1. Connor, I agree with what you have said. Flips and the more aesthetic movements ARE parkour. I never said that they weren't. My complaints were about the people using them to make money, sell products, or get more views on YouTube. We are on the same page about movement. My two reasons for not doing flips that I gave were that I am not a dog that takes commands to do tricks, and that I am generally not interested in them.

      To be honest though, another reason I don't really get into those types of movements is out of fear that people will ONLY see that. That is the problem that is happening around the world with parkour. People are only seeing the movements, they are not getting a clear picture of what it is with the way a lot of people are training these days. There are too many people out there just throwing themselves around and doing it for popularity/attention.

      I do expressive movements also. Just because I don't get into flips (much... I have worked on some, but it has been scarce) doesn't mean that I only work on vaults and jumping. I do train (and teach) plenty of movements that are more along the lines of performance art, for the same reasons that you described. To be playful, creative, explore more ways of movement.

      The "pros" who are into the competitions and things may be pushing the limits of movement, but they are not pushing the limits of parkour. When they step into a competition like that and do all of that for the sponsorships, money, and attention, they cease to do parkour. I think that that is what Stephane was saying also... they are not doing parkour if they are doing the movements for those reasons.

      Thank you for your comment, I think it opened up a new channel for this discussion and offered more perspective!

    2. Sorry for such a late reply. We're definitely on the same page, and this response has given me more insight into the traditional(true?) spirit of parkour. I think this is a mindset that, in it's rawest form, isn't at all exclusive to parkour. Like with all arts and disciplines there are people who do them for the purity of the act itself, to transcend and find their inner truth through their passion. But with basically all arts and disciplines parkour is susceptible to exploitation in the capitalist consumer based world we live in right now. This exploitation has become such a common practice nowadays in every facet of our lives that most people don't even see it as an issue. It's literally afflicted people with counter-intuitive mindsets to self-fulfillment. With competitions and prestigious "pro" sponsorships floating around now, traceurs get caught up in a rat-race to one-up everyone else and focus too much on grabbing at titles. They're worried about fitting into social structures that ultimately mean nothing at all.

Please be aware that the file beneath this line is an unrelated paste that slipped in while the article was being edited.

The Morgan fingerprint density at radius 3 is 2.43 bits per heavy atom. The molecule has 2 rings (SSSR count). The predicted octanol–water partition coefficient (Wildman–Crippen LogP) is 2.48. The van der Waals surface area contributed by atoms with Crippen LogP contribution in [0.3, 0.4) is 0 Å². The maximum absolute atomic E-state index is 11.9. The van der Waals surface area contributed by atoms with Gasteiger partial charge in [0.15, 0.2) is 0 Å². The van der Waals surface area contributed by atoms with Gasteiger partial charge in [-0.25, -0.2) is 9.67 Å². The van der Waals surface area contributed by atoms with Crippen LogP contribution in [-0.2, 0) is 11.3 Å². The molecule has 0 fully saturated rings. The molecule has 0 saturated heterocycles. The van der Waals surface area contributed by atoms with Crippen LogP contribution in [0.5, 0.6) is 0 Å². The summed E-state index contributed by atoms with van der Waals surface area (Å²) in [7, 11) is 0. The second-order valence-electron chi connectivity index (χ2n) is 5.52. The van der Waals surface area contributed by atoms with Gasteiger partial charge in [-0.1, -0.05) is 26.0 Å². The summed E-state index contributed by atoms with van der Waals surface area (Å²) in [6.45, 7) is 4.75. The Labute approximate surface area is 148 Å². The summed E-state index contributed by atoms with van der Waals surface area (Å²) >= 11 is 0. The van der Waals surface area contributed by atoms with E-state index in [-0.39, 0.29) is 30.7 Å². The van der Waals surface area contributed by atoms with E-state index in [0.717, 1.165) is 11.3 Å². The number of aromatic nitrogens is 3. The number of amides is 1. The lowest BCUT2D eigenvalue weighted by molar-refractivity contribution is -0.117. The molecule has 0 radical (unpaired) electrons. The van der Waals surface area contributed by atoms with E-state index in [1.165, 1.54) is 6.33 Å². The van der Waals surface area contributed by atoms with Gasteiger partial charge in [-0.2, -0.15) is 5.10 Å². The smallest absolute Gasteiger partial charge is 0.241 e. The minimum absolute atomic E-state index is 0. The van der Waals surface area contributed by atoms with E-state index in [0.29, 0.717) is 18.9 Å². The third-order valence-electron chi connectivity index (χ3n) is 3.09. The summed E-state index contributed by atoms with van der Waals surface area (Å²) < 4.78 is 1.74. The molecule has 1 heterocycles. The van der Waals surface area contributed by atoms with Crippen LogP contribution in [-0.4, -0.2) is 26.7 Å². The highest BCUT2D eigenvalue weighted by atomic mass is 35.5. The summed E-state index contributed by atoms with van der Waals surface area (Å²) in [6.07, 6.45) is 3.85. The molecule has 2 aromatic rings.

Because of this, parkour loses its fine edge as a tool to challenge the status quo(as I've always seen it) and instead assimilates neatly into it. Sorry that got a little ranty, and I'm sure you already know all of that stuff. But I was putting it out there because I can't help but feel that you and others see that parkour's potential is being wasted if it isn't used by its practitioners to become awakened, compassionate, and critically aware individuals. Maybe I'm wrong, it just seems to me that this issue encompasses more than just our art. At the risk of sounding over grand, I'd say it's about challenging dominant ideologies held by our society as we know it.
      With that being said I think it may be unwise to say that the pros who are doing competitions, sponsorships, commercials and the like aren't doing parkour. I'm not saying that you or Stephane are wrong on this, I can tell that you truly feel this way and it makes sense. I just think it's unwise to say it because it creates a strong division between the purist practitioners(sorry I don't know what to call it, if you have a better term let me know haha) and the ones who do it for money and fame. If new practitioners are forced to choose one of these two paths, chances are they'll pick the fame and money route because, like you said, it's filled with all the glitz and glam that too few people are critically aware enough to see through.
      I think it's important that our perspective on parkour remains devoted to its philosophy yet accessible, and we must take caution not to overly antagonize the other perspectives because, like I said that will create a division and make us enemies. Too often I see people say "Stop thinking and philosophizing, just move!" It frightful how common you'll see this posted on the internet. I don't think it's healthy to do anything without giving some thought as to why you're doing it. This is a mindset that we don't want to encourage nor perpetuate and potentially validate by antagonizing other points of view. Wish I could develop this more, but I've already written a lot and have to go haha *rant end.